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Fortnite: Black Hole event compared to real black holes

(Image Credit: Live Science)
(Image Credit: Live Science)
Modified 02 Oct 2020, 21:39 IST

To almost no one’s surprise, the Black Hole event in Fortnite is inspired by the existence of real black holes which drift aimlessly across the æther, as if wandering lost amongst the stars. Or, if you prefer something less poetic, the move according to the effects of the forces gravity upon them through space while having an equal and opposite reaction upon everything else.

What the Black Hole event did to Fortnite

The Black Hole event was one of the most important events for recent Fortnite. The Black Hole heralded the end of Fortnite Chapter One and the beginnings of Fortnite Chapter Two. But it raises the question of what exactly do black holes do in the universe. It’s easy enough to guess that black holes do not actually function as portals or warps, at least not that we know of.

How do black holes do?

It’s mostly incorrect to imply that black holes “do” anything. They don’t operate with any kind of intent or conscious effort, they simply exist according to the rules of physics, and their existence affects the space, time, and matter around them.

They are composed of much the same matter as stars, though their exact composition is largely unknown in part due to the difficulties inherent to making observations about an object which does not allow for light to escape its pull.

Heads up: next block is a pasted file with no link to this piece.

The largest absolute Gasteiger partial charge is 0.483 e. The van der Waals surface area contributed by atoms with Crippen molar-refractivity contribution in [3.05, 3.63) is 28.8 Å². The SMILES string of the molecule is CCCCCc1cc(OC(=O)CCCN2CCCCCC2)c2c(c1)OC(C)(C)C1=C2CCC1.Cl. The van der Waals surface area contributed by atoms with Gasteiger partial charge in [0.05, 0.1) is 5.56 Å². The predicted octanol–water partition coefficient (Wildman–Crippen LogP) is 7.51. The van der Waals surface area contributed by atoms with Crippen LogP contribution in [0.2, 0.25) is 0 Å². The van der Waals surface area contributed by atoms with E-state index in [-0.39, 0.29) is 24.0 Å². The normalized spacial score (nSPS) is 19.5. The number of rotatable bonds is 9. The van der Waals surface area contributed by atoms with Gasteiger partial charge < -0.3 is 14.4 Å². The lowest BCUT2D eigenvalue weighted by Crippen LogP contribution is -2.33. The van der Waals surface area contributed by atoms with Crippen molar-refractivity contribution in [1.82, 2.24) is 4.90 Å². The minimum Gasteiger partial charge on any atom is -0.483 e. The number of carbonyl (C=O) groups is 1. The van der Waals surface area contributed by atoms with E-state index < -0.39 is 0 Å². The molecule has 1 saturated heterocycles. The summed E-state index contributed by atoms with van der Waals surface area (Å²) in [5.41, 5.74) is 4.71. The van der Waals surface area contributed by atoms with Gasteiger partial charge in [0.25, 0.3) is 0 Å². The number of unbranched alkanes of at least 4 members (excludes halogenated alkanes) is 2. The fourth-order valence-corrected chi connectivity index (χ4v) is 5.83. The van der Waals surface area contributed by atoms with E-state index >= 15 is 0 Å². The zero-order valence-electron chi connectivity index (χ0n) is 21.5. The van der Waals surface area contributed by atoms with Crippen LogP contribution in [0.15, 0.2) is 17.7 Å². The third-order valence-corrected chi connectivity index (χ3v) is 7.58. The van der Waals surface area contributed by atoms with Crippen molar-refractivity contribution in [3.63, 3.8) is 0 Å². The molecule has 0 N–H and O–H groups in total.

It’s probably more accurate to say that the black hole in Fortnite has about as much to do with real black holes as building in Fortnite has to do with real construction.

Due in part to their size and extreme impacts, black holes tend to affect matter on a galactic scale, and not merely a solar scale. Or more simply, our sun orbits a black hole at the center of our galaxy in the same manner that we, a mere planet, orbits our sun.


Current estimates suggest that it takes our sun roughly 230 million years to make a complete orbit of our galactic black hole, Sagittarius A*. This means that in the sun and earth’s lifetime, both have made roughly 20 complete orbits around the galaxy.

Black Holes exist at a scale beyond comprehension

This galactic scale is where black holes have their unavoidable impact. While it’s true that Sagittarius A* has a gravitational pull on you here on Earth, that pull isn’t going to be the most meaningful gravity in your life. Instead, Sagittarius A* simply keeps our solar system here, in orbit, and gives us a familiar night sky to look at, in which we can draw shapes to entertain ourselves.

But recently, scientists have discovered a somewhat more intriguing black hole in the sky. It’s not the biggest, not the most massive, but it is central in what is referred to as a “cosmic web” which holds at least six galaxies together, all while it siphons celestial gas out of each of them, thus growing the black hole even further.

This structure, believed to have formed a mere 0.9 billion years after the big bang, has grown into a connective web over 300 times larger than the Milky Way.

To bring it back to a human scale, the Black Hole in Fortnite, though not given an actual “size,” was only seen swallowing up the Fortnite island, a mere 6,250 km², smaller than the island of Cyprus. 

However, if you’re ever in a position to travel outside the Milky Way, be sure to make a stop by this cluster to see this once in a lifetime tourist attraction.

Published 02 Oct 2020, 21:39 IST
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